Wed | Aug 15, 2018

The clowns just aren't funny anymore

Published:Sunday | November 30, 2014 | 12:00 AM
Norman Grindley/Chief Photographer Easton Douglas, NHT chairman. "How can a chairman who tacitly admits NHT exceeded its authority ... pre-empt his own prime minister by vowing not to resign before she can make any pronouncement remain?" asks Gordon Robinson.

The Outameni saga has developed into a full-blown comedy routine.

With Easton Douglas, Portia Simpson Miller and Sandrea Falconer as lead actors, punchlines keep on coming.

Don’t you love farce?

My fault I fear.

I thought that you’d want what I want.

Sorry, my dear.

But where are the clowns?

Quick, send in the clowns.

Don’t bother, they’re here.

Lest the perpetual spin confuses us, this was Easton Douglas on October 31: “When you look at … development in Trelawny, it’s a whole lot of housing. So what we’re doing is to engage in community development, providing a combination of facilities and a mix of uses that’ll contribute to the development of our human resources.”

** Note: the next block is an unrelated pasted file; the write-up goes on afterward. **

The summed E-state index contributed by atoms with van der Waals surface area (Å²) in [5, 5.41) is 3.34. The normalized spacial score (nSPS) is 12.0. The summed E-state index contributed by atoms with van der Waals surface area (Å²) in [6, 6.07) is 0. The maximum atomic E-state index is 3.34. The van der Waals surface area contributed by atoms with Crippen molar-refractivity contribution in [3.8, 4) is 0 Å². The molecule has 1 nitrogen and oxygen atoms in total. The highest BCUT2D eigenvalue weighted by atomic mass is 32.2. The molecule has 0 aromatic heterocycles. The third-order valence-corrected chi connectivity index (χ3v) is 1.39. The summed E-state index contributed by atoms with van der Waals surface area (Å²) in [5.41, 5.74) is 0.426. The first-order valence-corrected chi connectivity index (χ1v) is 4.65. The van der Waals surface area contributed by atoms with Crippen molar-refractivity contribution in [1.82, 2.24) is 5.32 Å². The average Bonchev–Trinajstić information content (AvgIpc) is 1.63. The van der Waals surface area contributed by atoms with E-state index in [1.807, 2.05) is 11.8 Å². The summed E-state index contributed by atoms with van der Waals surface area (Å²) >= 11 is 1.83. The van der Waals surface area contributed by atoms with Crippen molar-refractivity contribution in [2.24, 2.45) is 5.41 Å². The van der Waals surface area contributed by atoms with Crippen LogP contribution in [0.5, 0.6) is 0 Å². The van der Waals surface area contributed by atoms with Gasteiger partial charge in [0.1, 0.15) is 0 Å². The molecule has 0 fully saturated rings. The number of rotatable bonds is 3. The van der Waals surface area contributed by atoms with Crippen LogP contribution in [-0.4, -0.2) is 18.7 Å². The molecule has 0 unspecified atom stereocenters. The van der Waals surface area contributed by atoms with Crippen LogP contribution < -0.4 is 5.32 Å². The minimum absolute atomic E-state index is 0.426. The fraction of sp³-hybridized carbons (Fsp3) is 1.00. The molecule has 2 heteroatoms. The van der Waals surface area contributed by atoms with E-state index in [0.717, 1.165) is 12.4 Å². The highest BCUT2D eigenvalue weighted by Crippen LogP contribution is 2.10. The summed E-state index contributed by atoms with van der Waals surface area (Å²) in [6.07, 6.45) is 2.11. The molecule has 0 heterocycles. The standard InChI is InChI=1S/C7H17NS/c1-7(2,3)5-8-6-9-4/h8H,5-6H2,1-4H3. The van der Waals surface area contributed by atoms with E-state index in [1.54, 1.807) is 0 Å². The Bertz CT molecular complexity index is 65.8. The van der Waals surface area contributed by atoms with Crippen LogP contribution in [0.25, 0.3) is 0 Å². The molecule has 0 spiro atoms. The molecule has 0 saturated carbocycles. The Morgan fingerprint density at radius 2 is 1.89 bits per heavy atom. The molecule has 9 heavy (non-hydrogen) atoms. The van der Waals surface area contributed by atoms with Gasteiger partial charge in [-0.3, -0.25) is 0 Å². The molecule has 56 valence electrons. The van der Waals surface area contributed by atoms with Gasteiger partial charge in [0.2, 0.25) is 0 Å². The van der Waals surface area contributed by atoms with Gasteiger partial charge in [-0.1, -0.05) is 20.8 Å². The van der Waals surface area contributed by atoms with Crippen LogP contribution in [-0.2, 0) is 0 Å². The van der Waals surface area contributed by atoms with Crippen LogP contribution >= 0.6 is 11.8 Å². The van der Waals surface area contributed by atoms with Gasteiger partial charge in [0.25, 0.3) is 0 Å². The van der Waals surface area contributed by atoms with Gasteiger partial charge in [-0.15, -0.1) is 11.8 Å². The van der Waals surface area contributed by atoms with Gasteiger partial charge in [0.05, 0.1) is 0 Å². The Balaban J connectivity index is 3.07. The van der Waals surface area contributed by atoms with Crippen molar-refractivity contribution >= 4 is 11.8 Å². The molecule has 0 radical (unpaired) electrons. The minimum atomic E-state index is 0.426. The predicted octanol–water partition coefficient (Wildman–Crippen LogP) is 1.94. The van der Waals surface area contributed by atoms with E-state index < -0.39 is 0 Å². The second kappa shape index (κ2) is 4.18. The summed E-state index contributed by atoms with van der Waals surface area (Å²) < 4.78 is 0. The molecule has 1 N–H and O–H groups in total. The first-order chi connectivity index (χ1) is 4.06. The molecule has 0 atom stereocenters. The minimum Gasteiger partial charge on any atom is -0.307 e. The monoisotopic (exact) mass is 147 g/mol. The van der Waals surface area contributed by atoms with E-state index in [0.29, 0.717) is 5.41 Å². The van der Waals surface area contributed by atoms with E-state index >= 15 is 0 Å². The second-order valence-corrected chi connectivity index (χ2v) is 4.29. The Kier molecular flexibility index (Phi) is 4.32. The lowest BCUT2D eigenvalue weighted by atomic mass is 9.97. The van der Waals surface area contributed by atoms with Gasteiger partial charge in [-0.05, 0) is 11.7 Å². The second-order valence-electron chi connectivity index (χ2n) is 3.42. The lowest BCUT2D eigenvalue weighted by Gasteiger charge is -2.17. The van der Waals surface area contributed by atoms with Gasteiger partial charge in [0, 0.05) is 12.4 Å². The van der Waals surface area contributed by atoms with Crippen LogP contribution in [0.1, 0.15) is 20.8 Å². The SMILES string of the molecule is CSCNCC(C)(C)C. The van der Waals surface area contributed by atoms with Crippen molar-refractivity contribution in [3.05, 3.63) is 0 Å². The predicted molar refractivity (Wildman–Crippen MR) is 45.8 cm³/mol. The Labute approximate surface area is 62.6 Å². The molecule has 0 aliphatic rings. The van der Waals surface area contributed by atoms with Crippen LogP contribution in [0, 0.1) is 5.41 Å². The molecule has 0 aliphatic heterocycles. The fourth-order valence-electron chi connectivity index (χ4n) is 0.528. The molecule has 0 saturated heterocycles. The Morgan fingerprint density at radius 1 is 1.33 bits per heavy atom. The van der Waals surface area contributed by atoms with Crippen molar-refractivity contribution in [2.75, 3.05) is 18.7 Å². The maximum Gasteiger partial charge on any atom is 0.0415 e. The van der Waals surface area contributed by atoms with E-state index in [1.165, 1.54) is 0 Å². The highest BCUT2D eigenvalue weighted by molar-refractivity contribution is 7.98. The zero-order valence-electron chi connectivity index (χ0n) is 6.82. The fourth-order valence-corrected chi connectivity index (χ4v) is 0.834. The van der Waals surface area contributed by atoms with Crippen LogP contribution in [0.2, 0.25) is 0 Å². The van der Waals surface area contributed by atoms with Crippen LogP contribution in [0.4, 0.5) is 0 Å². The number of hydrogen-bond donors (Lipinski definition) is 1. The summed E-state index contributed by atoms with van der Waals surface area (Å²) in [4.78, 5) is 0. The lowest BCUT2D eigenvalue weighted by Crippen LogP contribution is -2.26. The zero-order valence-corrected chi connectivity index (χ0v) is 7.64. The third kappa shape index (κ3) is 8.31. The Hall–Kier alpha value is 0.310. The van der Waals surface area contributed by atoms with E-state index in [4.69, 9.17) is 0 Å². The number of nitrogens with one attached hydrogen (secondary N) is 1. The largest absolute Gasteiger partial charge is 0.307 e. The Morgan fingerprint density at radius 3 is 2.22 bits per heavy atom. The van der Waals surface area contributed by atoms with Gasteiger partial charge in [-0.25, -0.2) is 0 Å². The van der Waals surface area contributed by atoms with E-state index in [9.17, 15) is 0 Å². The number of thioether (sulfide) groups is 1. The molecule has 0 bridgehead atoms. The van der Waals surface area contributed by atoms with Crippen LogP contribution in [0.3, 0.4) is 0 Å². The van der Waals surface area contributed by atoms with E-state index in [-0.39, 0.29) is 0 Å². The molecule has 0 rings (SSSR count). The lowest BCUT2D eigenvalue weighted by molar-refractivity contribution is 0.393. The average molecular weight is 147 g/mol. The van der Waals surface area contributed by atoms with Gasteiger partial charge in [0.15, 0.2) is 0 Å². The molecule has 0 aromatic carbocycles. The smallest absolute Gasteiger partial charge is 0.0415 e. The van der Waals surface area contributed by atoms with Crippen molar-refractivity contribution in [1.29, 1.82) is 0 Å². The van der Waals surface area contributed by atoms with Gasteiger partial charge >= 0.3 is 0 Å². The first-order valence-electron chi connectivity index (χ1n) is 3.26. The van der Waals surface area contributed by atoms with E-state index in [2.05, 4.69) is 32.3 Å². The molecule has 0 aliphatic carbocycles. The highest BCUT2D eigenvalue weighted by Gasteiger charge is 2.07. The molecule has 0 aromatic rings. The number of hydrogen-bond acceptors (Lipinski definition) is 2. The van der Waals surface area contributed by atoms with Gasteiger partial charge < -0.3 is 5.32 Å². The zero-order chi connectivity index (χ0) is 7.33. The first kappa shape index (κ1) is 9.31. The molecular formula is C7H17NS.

As a proud member of the “articulate minority” expressly dismissed by supporting actor, Robert ‘Chicken Feed’ Pickersgill, as irrelevant, unnecessary nuisances, I’ll remind the majority (no doubt considered “inarticulate”, but useful as components of voter assembly lines) that “When you look at … development in Trelawny, it’s a whole lot of housing. So what we’re doing is … ” is an express admission that the property was NOT purchased for housing. Subsequent stand-up routines can’t change that. The comic timing’s off.

Isn’t it rich?

Isn’t it queer,

losing my timing this late

in my career?

And where are the clowns?

There ought to be clowns.